Thing of the future Quarter Car makes private ride sharing possible

Forget Uber Pool – this innovative lift share service is designed to maximise privacy when sharing a ride

Conventional car companies are increasingly hampered by their reliance on familiar forms and heritage cues to keep their brands alive. Although new mobility concepts do exist (JLR’s recent Project Vector springs to mind), the functional, box-like form that best suits short point-to-point journeys is never going to embody such saleable commodities as style, elegance, speed and dynamism. 

The time is right, one would have thought, for industrial designers to seize the moment and create new ideas that aren’t weighed down by the baggage of heritage. The Quarter Car by Seymourpowell ticks this box. The London-based studio counts many big-name brands amongst its clients, but for this project the 65-strong consultancy struck out on its own to explore a new language for autonomous technology. 

Quarter Car by SeymourPowell

(Image credit: TBC)

Quarter Car by SeymourPowell

Top, inside a compartment in the futuristic Quarter Car. Bottom, birds eye view of the four distinct compartments

(Image credit: TBC)

As its name suggests, the compact Quarter Car is divided up into four compartments, each containing a self-contained business-class style seat. The separating partitions can be retracted to open or close the interior, while the uncompromisingly four-square appearance eschews aerodynamics for maximum volume. It's not about speed, it's about space. Fully driverless and electrically powered, the Quarter Car is an ‘automobile’ reduced to its essential components, its form utterly determined by function.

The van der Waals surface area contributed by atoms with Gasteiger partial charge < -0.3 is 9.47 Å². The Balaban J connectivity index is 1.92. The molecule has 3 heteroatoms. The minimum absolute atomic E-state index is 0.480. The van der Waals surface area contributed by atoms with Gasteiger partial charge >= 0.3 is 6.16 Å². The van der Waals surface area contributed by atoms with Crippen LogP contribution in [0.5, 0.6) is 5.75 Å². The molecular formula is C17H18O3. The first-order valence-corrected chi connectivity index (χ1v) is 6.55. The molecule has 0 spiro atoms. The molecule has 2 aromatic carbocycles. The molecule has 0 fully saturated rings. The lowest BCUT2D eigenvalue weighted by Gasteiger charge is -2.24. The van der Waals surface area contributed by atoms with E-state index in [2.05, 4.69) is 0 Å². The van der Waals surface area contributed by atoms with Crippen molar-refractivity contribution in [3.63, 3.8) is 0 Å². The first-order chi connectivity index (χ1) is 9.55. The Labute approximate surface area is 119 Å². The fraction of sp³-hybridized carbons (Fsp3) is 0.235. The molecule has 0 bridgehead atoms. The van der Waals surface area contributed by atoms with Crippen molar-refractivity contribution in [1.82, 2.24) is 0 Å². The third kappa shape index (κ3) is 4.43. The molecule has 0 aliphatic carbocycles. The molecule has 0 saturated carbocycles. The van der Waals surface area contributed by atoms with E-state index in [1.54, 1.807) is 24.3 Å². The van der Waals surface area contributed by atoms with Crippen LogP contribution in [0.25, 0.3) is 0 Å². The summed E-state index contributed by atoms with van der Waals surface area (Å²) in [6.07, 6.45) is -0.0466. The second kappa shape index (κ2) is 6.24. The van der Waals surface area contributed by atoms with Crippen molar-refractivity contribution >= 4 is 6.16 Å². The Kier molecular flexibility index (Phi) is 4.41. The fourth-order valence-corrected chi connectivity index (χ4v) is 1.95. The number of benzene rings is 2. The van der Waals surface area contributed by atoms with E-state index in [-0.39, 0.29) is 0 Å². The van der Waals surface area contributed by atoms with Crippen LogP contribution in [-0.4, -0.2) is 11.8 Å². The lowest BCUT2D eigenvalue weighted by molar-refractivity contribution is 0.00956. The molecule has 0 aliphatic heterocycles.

Seymourpowell has worked extensively in the aviation and rail industries and envisages the Quarter Car as a ‘last mile’ solution for business travellers seeking an airport transfer, for example. The sub-dividable space makes private ride sharing a true possibility, giving the vehicle the ability to seamlessly pick up new passengers along a route without disturbing the other riders. Filling these empty seats is a notoriously tricky problem for the app-driven ride hailing business – some studies suggest that digitally hailing a cab creates marginally more emissions than just driving yourself. 

There are obviously some legislative hurdles to overcome before a concept like the Quarter Car becomes reality. What is certain, however, is that for cities to become more liveable, the current way of doing things is going to have to change. As personal mobility evolves, ideas like the Quarter Car will become increasingly attractive, putting traditional brands on the back foot as people demand new ways of getting around in comfort.


Jonathan Bell has written for Wallpaper* magazine since 1999, covering everything from architecture and transport design to books, tech and graphic design. He is now the magazine’s Transport and Technology Editor. Jonathan has written and edited 15 books, including Concept Car Design, 21st Century House, and The New Modern House. He is also the host of Wallpaper’s first podcast.